Thanks to Laura Mulvey from Forge Press for this lovely 5 star review of our show, performed at Off the Shelf Festival 2016 in Sheffield.
Thanks to the Coventry Telegraph for publishing this feature about ‘Beyond the Water’s Edge’ and to Ann Evans for writing this article for on-line magazine b-c-ing-u.com
Settle down with a cup of tea / coffee / *insert favourite drink* and enjoy!
New cast announced for beyond the water’s edge
We are delighted to announce the cast for our latest production Beyond the Water’s Edge – a brand new production featuring three actor musicians and poetry from around the world. The production will open at the Belgrade Theatre, Coventry on Friday 1st July and will then tour nationally.
We welcome Jill Dowse, Dan McGarry and Nate Ryan to the team, and you can find out more about our cast via our Creative Team page
New production announced!
Midland Creative Projects is delighted to announce that we will be developing a new production for 2016-17.
Beyond the Water’s Edgewill feature contemporary poetry from around the world. Created in association with the Belgrade Theatre, Coventry and Bloodaxe Books, this production will showcase a wide range of provocative and extraordinary poetry from different countries and cultures.
Listen to a recording of Hundred Years’ War cast member, Jill Dowse, performing the moving poem, A Century Later, by Queen’s Gold Medal winning poet, Imtiaz Dharker; featured on BBC Radio West Midlands as a highlight of this year’s Birmingham Literature Festival. Simply click on this link and skip to 20:20 to listen.
NEW CAST MEMBER ANNOUNCED!
We are delighted to introduce Alan Magor, who will be joining the cast of The Hundred Years’ War: the Somme to Afghanistan for our autumn term performances.
Alan is a West Midlands based performer, with a wide range of performance experience. We are very pleased that he will be joining the team for our performances in October. You can find out more about our cast members by clicking here, and to find out about our October dates and venues, you can visit our dates page here.
New FILM released!
Watch an interview with our cast and director of The Hundred Years’ War: the Somme to Afghanistan, to hear about their experiences working on the production and their feelings on the poems they perform:
For Art’s Sake with Jonathan Davidson
Article featured in the Oxford Times, Thursday 2 July 2015:
Jonathan Davidson explains how he took an anthology of poetry and transferred it to the stage with The Hundred Years’ War.
In The Hundred Years’ War: the Somme to Afghanistan, three actors perform 35 war poems spanning the past century. The poems all derive from Bloodaxe Books’ magnificent anthology of war poetry, expertly compiled by Neil Astley, and include works from the First World War, Second World War, Vietnam, Iraq, Afghanistan and other conflicts around the world. Our performance takes a tiny selection of these poems and puts them on stage in a kind of fusion between poetry and theatre.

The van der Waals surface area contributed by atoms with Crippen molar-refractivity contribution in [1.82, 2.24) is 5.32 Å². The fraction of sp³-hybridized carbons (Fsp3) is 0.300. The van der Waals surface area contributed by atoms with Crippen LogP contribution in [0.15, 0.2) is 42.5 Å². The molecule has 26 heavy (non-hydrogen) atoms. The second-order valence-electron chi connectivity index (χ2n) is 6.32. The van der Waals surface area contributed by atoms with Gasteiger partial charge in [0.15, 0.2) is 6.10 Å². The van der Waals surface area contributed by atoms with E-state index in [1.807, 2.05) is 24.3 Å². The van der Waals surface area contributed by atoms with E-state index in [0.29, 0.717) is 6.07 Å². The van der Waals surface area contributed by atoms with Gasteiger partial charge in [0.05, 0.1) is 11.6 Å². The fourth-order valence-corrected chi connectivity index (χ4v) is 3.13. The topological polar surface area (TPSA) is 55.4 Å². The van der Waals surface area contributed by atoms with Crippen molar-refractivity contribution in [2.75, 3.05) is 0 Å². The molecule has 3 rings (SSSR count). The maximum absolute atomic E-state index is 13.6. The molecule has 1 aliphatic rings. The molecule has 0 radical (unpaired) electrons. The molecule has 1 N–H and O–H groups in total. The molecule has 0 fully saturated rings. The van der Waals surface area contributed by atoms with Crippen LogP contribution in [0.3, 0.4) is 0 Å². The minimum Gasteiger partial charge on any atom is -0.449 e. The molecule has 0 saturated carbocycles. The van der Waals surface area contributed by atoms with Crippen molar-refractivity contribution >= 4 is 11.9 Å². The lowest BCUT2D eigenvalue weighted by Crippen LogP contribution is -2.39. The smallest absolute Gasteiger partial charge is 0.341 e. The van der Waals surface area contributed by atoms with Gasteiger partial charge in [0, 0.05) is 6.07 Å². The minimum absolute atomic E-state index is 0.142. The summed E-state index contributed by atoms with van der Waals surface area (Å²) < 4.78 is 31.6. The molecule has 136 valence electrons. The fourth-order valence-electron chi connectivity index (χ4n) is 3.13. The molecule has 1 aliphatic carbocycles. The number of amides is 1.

My involvement in this type of work goes back nearly 30 years. I saw Bertolt Brecht’s son-in-law, Ekkehard Schall, perform Bertolt’s poems in Leicester in 1986 and his performance stayed with me.
I directed a small performance of poems with two performers at college that same year, but it took another 15 years to be in the position to produce a full performance inspired by the spirit of Schall’s performance.
The Hundred Years’ War is the fifth show of this kind that I’ve produced. For our current production, we auditioned 20 performers and are working with just three; Miriam Edwards, Jill Dowse and Zachary Price.
Selecting 35 or so poems from an anthology of 500 is extremely difficult. They all have merit but we need to think about the practicalities; it would be strange to have only poems from the Second World War or Vietnam. Permission to use each poem also needs to be sought, and of course our three performers have to learn the poems by heart, and learn them with 100 per cent accuracy. There are poems from very different times that seem to speak to each other, that have more impact when placed together.
We’ve had some amazing feedback from our audiences for The Hundred Years’ War. People find it emotionally challenging, no doubt about that, but also gripping and evocative. I truly believe that putting poetry on stage in this way helps people to understand and appreciate these extraordinary works of literature in a whole new way.
The Hundred Years’ War: the Somme to Afghanistan is at The Old Fire Station, Oxford, on July 18.